Douglas Elliman experts answer key questions about real estate trends and share an insider’s perspective on three hot markets.
—by Michelle Sinclair Colman
Q: What opportunities do you see in the Manhattan market?
A: New condominiums built over the past five to seven years were priced significantly above those in the secondary market, which has made them out of reach for many local buyers and only attainable by the cash-heavy foreign buyers. The dis3appearance of the foreign buyers has forced developers to reduce their pricing, so there is a lot of interest from local market buyers who plan to use the properties as a first or second home, not as a cash machine.
Buyers should make sure the developer is established, and, if a building is not yet complete, be sure the developer has the ability to complete the project. For the first time since the last cycle, we are going to see lenders take over projects, which reinforces the importance of knowing not only what you are buying but who you are buying from.
Kathy Murray, Douglas Elliman Real Estate
New York, New York
Q: How would you describe Palm Beach’s personality?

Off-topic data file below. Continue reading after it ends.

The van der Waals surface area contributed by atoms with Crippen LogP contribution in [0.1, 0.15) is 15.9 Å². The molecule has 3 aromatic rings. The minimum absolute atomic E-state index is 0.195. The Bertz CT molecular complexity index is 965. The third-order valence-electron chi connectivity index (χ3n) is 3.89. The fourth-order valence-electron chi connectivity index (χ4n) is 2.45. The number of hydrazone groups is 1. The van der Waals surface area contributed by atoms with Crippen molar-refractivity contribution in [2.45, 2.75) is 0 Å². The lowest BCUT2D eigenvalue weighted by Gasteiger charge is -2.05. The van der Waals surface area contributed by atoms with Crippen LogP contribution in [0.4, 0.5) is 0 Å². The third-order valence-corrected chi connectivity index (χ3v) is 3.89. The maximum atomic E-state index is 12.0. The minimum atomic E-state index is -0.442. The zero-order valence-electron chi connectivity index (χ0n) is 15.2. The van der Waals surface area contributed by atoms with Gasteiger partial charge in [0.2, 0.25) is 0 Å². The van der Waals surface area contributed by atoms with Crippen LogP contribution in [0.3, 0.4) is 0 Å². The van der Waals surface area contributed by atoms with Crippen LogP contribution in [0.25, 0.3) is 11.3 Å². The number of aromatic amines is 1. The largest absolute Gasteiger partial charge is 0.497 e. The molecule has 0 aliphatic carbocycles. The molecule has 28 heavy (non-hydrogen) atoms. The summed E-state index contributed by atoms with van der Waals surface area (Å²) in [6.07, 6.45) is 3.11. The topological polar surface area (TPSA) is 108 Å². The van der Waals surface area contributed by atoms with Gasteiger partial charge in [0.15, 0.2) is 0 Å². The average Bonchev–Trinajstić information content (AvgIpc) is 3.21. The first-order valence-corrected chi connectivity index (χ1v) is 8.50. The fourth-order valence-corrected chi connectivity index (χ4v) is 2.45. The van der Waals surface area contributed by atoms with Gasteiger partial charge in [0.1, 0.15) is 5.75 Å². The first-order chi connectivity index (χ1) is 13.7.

A: Palm Beach is very inclusive. Most people arrive intimidated by their perception of Palm Beach as an exclusive place, only to be surprised by its small-town feel. No other town on the east coast of Florida has such low density coupled with such great restaurants and shops.
The island is broken up into three distinct sections. The North End has the best beaches and the lake trail. Midtown has all the hotels, restaurants, and shops. The Estate Section (the southern part of the island) has mainly estate-sized lots and larger homes. You won’t find such incredible landscaping and natural beauty anywhere else, not even within the most prestigious gated communities in the country.
My favorite way to sightsee is on a bike or a golf cart. Come check it out for yourself. Palm Beach is open for everyone to enjoy.
Gary Pohrer, Douglas Elliman Real Estate
Palm Beach, Florida
Q: What’s the best-kept secret of the Hamptons?
A: The Hamptons are a year-round destination. Smart urbanites have discovered that the East End is a relaxing and easy retreat from the city. In the off-season—which continues through May—the traffic is light, the gourmet restaurants have plenty of tables, and there’s tons to do.
You’ll find everything you could want without the crowds. Start the morning with a yoga session at Yoga Shanti in Sag Harbor or a spin class at SoulCycle, followed by a spa treatment at Gurney’s Inn in Montauk or Naturopathica in East Hampton. Enjoy lunch in Sag Harbor at one of the many amazing restaurants (Lulu, American Hotel, Sen, etc.), then visit the world-class Parrish Art Museum. In the evening, enjoy a wine tasting overlooking the fields at Wölffer Vineyard or Channing Daughters.